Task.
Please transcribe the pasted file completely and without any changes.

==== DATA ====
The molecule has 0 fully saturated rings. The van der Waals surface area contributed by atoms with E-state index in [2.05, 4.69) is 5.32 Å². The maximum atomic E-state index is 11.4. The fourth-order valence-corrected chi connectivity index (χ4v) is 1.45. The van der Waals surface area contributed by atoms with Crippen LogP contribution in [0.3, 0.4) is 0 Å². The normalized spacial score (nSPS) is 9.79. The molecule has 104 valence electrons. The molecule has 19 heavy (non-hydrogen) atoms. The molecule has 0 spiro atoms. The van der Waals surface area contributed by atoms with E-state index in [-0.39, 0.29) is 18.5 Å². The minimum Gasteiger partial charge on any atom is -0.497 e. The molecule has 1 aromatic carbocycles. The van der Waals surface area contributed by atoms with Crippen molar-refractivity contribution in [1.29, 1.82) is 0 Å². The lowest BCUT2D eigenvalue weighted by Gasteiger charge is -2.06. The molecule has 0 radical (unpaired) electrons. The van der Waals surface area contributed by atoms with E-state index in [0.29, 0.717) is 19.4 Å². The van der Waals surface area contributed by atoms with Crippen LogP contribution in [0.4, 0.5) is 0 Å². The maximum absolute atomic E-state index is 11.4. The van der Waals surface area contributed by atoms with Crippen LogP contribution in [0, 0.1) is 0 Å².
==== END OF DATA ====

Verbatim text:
The molecule has 0 fully saturated rings. The van der Waals surface area contributed by atoms with E-state index in [2.05, 4.69) is 5.32 Å². The maximum atomic E-state index is 11.4. The fourth-order valence-corrected chi connectivity index (χ4v) is 1.45. The van der Waals surface area contributed by atoms with Crippen LogP contribution in [0.3, 0.4) is 0 Å². The normalized spacial score (nSPS) is 9.79. The molecule has 104 valence electrons. The molecule has 19 heavy (non-hydrogen) atoms. The molecule has 0 spiro atoms. The van der Waals surface area contributed by atoms with E-state index in [-0.39, 0.29) is 18.5 Å². The minimum Gasteiger partial charge on any atom is -0.497 e. The molecule has 1 aromatic carbocycles. The van der Waals surface area contributed by atoms with Crippen molar-refractivity contribution in [1.29, 1.82) is 0 Å². The lowest BCUT2D eigenvalue weighted by Gasteiger charge is -2.06. The molecule has 0 radical (unpaired) electrons. The van der Waals surface area contributed by atoms with E-state index in [0.29, 0.717) is 19.4 Å². The van der Waals surface area contributed by atoms with Crippen LogP contribution in [0.4, 0.5) is 0 Å². The maximum absolute atomic E-state index is 11.4. The van der Waals surface area contributed by atoms with Crippen LogP contribution in [0, 0.1) is 0 Å².